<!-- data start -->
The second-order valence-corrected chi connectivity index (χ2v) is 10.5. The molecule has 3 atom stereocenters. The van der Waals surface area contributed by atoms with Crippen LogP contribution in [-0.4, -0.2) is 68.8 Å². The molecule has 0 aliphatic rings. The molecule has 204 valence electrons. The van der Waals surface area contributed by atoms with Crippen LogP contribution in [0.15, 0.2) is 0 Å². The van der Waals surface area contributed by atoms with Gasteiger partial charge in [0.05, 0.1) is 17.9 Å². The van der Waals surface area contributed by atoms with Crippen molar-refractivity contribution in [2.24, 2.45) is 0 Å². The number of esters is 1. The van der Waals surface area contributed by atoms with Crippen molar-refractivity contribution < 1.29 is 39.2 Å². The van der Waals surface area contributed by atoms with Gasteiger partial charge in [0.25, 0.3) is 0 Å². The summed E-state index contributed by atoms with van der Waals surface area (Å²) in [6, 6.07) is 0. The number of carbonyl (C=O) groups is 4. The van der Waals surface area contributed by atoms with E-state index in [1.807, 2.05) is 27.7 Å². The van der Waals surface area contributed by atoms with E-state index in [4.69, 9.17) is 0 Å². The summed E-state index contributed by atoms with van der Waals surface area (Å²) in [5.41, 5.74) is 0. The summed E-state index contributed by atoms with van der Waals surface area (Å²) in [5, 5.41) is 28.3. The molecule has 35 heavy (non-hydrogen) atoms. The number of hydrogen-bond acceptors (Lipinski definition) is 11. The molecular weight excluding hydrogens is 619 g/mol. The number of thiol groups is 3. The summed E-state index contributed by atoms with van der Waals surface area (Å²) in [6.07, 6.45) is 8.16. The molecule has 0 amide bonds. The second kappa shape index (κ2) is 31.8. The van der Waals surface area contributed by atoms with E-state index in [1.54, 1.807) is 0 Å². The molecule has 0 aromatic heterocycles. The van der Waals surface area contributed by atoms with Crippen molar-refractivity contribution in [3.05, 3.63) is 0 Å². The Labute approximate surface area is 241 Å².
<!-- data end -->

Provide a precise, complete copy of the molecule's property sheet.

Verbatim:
The second-order valence-corrected chi connectivity index (χ2v) is 10.5. The molecule has 3 atom stereocenters. The van der Waals surface area contributed by atoms with Crippen LogP contribution in [-0.4, -0.2) is 68.8 Å². The molecule has 0 aliphatic rings. The molecule has 204 valence electrons. The van der Waals surface area contributed by atoms with Crippen LogP contribution in [0.15, 0.2) is 0 Å². The van der Waals surface area contributed by atoms with Gasteiger partial charge in [0.05, 0.1) is 17.9 Å². The van der Waals surface area contributed by atoms with Crippen molar-refractivity contribution in [2.24, 2.45) is 0 Å². The number of esters is 1. The van der Waals surface area contributed by atoms with Crippen molar-refractivity contribution < 1.29 is 39.2 Å². The van der Waals surface area contributed by atoms with Gasteiger partial charge in [0.25, 0.3) is 0 Å². The summed E-state index contributed by atoms with van der Waals surface area (Å²) in [6, 6.07) is 0. The number of carbonyl (C=O) groups is 4. The van der Waals surface area contributed by atoms with E-state index in [1.807, 2.05) is 27.7 Å². The van der Waals surface area contributed by atoms with E-state index in [4.69, 9.17) is 0 Å². The summed E-state index contributed by atoms with van der Waals surface area (Å²) in [5.41, 5.74) is 0. The summed E-state index contributed by atoms with van der Waals surface area (Å²) in [5, 5.41) is 28.3. The molecule has 35 heavy (non-hydrogen) atoms. The number of hydrogen-bond acceptors (Lipinski definition) is 11. The molecular weight excluding hydrogens is 619 g/mol. The number of thiol groups is 3. The summed E-state index contributed by atoms with van der Waals surface area (Å²) in [6.07, 6.45) is 8.16. The molecule has 0 amide bonds. The second kappa shape index (κ2) is 31.8. The van der Waals surface area contributed by atoms with E-state index in [1.54, 1.807) is 0 Å². The molecule has 0 aromatic heterocycles. The van der Waals surface area contributed by atoms with Crippen molar-refractivity contribution in [3.05, 3.63) is 0 Å². The Labute approximate surface area is 241 Å².